The Office for Democratic Institutions and Human Rights (ODIHR) has set out its concerns about the democratic elections in Russia. Spokespeople for the organization claim that the quota of 200 observers, which was set by Russia's Central Election Committee, would seriously complicate their work to control the voting process.
Janez Lenarcic, the director of the OSCE's Office for Democratic Institutions and Human Rights, said in September that he would like to organize the mission of observers - 260 people - at the elections to the Russian Parliament (the State Duma). According to the official, this number of observers will be required to conduct the mission thoroughly, in accordance with ODIHR's rules.
Vladimir Churov, the chairman of Russia's Central Election Committee, said that 260 observers was too much. The ODIHR was pursuing the double standards policy, Churov added. The Office sends a limited number of observers to the countries of the first group, or the so-called first-class countries that include nearly all European states, the USA and Canada. As for the countries of the second group, the Office usually sends there up to 300 observers. This is not fair towards Russia, Vladimir Churov claimed. It would not be correct to place Russia on the same level with, for example, the former Yugoslavia, Albania or Kyrgyzstan.
As for the quantity of the observers, experts say that this is a purely political issue, which shows absolutely no influence on the quality of the mission's work.
"It is simply obvious that 260 and 460 people for 96,000 poll stations and 108 million electors is like a drop in the ocean," Alexander Kynev, an opposition scientist of politics said.
Igor Borisov, a former member of Russia's Central Election Committee, also believes that ODIHR's number of observers does not make sense.
"They lowered the number before, when Lenarcic said that they would like to send 450 people. The number has been halved now," Borisov said. "The OSCE's ODIHR does not have the methodology. Therefore, neither 450, nor 100 people will be able to give an objective assessment to the elections," he said.
As a result, Russia's CEC set the quota of 200 observers. Needless to say that European officials were disappointed with that. Jens Hagen Eschenbrecher, the press secretary for ODIHR's director, stated that the organization would be able to do all the work anyway. It is not clear then whether there was a need to arrange the scandal. What was the point of the requirement to increase the number of observers if it was later acknowledged that the number did not really matter?
There is only one answer to this question. The goals and objectives of ODIHR's observers differ from observers' objectives per se.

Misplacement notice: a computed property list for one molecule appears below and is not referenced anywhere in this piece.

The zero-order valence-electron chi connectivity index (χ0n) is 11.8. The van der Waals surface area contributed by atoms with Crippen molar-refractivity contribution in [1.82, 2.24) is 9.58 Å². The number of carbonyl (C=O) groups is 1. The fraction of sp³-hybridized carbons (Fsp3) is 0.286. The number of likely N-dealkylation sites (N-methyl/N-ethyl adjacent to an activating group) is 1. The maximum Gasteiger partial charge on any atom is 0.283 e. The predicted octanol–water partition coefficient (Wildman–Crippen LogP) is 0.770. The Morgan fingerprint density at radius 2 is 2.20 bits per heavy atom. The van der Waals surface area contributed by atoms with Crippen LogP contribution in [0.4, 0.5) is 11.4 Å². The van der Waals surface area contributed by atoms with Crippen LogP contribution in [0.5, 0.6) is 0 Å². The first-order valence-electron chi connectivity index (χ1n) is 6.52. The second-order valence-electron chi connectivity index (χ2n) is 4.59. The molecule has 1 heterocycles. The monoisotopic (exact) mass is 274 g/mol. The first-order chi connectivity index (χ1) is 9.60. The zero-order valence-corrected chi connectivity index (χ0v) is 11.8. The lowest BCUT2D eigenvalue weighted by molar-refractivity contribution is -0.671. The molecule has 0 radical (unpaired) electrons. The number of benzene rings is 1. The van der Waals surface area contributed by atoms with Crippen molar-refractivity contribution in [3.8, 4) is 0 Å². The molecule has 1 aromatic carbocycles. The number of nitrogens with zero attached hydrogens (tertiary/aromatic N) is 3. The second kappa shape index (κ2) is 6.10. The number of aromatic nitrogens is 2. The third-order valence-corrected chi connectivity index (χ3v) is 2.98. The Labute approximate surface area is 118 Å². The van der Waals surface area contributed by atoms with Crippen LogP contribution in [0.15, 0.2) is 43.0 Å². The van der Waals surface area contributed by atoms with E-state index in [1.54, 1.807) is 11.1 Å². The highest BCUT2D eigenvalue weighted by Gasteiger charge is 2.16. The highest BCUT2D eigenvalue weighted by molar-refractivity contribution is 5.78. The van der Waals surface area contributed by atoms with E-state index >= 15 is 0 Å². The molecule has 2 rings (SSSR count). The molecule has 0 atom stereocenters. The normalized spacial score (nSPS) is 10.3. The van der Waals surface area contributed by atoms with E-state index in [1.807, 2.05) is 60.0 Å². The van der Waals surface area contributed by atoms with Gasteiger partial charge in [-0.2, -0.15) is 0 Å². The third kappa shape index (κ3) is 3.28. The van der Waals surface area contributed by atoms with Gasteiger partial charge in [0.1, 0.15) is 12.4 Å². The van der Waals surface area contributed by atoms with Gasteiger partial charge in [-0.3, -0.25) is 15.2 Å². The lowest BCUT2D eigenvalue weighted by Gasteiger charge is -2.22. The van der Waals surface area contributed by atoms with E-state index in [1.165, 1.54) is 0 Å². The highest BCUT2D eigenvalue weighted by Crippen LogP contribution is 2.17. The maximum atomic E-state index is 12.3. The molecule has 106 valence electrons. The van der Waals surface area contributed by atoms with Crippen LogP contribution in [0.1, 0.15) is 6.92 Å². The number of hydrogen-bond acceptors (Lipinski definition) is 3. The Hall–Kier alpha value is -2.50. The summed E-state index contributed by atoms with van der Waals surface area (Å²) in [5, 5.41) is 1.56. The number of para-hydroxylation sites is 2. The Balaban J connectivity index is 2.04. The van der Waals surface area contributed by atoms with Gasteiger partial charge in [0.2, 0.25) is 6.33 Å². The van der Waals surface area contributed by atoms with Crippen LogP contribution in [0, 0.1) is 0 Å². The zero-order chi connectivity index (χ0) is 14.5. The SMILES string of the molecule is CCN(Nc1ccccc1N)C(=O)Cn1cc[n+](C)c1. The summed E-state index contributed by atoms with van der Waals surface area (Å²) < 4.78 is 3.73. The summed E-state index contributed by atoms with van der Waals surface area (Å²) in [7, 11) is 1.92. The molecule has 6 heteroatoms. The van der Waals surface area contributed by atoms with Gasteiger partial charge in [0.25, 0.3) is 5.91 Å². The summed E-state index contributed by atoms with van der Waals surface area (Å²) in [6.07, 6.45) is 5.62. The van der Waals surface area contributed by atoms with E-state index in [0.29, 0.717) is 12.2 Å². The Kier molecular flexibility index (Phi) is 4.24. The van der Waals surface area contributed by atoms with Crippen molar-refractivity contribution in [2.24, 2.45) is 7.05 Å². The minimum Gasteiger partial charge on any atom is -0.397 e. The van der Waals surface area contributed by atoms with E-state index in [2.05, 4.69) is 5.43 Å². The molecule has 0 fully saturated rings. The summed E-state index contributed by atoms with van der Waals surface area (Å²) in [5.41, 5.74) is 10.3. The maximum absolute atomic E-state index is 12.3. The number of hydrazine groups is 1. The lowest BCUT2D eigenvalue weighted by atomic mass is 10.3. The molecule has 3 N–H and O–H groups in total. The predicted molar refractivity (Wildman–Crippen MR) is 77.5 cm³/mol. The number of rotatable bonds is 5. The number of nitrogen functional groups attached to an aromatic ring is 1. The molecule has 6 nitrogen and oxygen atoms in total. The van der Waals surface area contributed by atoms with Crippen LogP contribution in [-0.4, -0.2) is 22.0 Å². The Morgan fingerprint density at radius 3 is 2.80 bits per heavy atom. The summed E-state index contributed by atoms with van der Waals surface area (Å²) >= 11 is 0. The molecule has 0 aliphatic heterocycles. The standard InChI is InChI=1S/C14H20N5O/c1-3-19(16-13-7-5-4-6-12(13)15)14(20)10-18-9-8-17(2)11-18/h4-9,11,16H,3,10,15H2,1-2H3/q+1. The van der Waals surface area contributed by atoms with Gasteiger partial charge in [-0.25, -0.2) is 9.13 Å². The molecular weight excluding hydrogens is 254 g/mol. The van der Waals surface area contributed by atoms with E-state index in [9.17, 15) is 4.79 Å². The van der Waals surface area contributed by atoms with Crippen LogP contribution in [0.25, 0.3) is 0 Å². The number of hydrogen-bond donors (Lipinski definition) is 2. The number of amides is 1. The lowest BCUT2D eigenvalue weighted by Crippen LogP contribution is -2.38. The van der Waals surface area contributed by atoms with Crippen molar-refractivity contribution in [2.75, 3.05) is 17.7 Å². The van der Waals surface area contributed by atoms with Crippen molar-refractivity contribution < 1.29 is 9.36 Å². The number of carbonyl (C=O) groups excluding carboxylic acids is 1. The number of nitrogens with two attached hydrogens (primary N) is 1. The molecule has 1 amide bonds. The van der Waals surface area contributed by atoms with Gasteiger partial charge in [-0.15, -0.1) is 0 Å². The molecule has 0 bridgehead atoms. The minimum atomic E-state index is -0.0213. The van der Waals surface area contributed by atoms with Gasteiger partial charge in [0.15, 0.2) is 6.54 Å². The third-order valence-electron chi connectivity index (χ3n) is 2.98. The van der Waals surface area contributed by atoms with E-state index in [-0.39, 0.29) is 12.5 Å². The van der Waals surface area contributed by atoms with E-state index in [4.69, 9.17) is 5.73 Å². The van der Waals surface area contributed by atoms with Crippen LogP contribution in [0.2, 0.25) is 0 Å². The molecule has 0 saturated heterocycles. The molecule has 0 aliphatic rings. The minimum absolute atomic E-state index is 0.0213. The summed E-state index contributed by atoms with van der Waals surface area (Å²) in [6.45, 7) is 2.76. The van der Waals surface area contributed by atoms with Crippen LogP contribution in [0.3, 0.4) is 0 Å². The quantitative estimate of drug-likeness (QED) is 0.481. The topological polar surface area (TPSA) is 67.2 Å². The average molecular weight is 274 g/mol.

As experience shows, Russia is open for cooperation with other countries, unless the messengers from other countries want to cause damage to Russia's international image.
"It would be good if we have many observers coming to Russia for the elections. However, the ODIHR sent only 13 observers to the parliamentary elections in Turkey and that was just fine. I can neither understand nor accept their approach to Russia at this point. Not just to Russia - to any country," Konstantin Kosachev, the head of the Russian delegation at the Parliamentary Assembly of the Council of Europe said.
The ODIHR refused to observe the previous parliamentary elections in Russia. At first, the organization was not happy with Russia's offer about the quota of the observers - 70 people. Afterwards, it took them too long to submit the application. As a result, they simply claimed that Russia had deliberately delayed them visas.
However, the results of the elections in 2007 did not raise any questions with the participants of the process. Only insignificant violations were reported, which did not affect the results of the voting. Moreover, international observers acknowledged that the elections had been conducted on the top level.
Russian politicians and scientists of politics are certain that Russia is not going to lose anything if the ODIHR decides not to send its observers for the upcoming elections. The observers of this organization will most likely announce the Russian elections non-democratic and non-transparent.
President Dmitry Medvedev said the same during the CIS Summit in Dushanbe in September. Medvedev criticized international observers for their biased approach to their work.
"The delegations of the Office for Democratic Institutions and Human Rights usually consist of a great number of people. The international observers, who come here from the OSCE, may often demonstrate a politically motivated approach to their assessment of elections," Medvedev said.
The ODIHR reacted positively to the invitation from Russia's Central Election Committee. However, the situation of 2007 may repeat again. If it happens, it will only confirm the existence of the political motive in Europe.